Taylor's Hill (Virginia, United States) (search for this): chapter 31
y. My brigade was then at Marye's hill, with the exception of twelve companies, which were protecting the river from Taylor's hill to the Ferneyhough house. By General Early's order, I, with the Thirteenth and Seventeeth regiments, relieved the piral Pendleton, and a single brigade of infantry, I had a front of not less than three miles to defend, extending from Taylor's hill on the left, to the foot of the hills in rear of the Howison house. The Twenty-first regiment was posted between theo'clock a heavy column of the enemy were seen moving up the river, evidently for the purpose of getting possession of Taylor's hill, which, if successful, would have given him command of the position which I held. But this was prevented by the timettempt, or intended to advance again on the same position with a still heavier force. General Wilcox had now reached Taylor's hill with three regiments of his brigade, one of which he promised to send to the right in case it should be needed. This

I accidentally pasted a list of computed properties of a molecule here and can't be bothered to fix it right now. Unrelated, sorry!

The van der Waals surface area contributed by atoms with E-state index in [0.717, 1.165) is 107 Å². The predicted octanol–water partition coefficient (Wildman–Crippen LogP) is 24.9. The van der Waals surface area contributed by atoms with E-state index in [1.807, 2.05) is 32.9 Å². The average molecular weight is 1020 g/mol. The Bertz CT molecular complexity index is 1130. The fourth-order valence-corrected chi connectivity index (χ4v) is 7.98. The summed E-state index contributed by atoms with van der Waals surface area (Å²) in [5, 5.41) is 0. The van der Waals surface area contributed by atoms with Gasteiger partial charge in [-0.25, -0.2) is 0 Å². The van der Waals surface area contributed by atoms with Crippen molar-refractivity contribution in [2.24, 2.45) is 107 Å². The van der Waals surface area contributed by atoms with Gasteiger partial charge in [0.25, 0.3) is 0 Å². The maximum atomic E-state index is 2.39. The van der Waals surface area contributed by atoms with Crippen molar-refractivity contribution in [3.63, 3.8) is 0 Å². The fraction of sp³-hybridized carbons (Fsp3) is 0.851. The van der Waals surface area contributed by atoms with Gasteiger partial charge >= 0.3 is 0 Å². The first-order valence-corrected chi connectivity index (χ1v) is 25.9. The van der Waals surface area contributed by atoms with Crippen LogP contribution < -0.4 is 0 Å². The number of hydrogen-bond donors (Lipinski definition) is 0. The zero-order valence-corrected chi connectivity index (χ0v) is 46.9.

Alabama (Alabama, United States) (search for this): chapter 31
n their pursuit, they scattered and dispersed this body also; night and want of ammunition prevented a further pursuit. This success, so brilliant for our men, was dearly earned by the sacrifice of the lives of seventy-five of the noble sons of Alabama, and the wounding of three hundred and seventy-two, and forty-eight missing, an aggregate of four hundred and ninety-five; of the missing, the most fell into the hands of the enemy, wounded in the early part of the day near Stansbury's, and aftet of Hall and Christie, were met and repulsed by the enemy, thus leaving the flank of the party on the heights exposed to an overwhelming force. They were compelled to fall back behind the plank road, with loss of over one hundred men, and both Alabama flags. A second line of battle having been assembled along the log breastworks on the left of the road, composed of parts of the Third, Sixth, and Twenty-sixth Alabama, the Fifth North Carolina, under Lieutenant-Colonel Lee, who had just joined
Culpeper (Virginia, United States) (search for this): chapter 31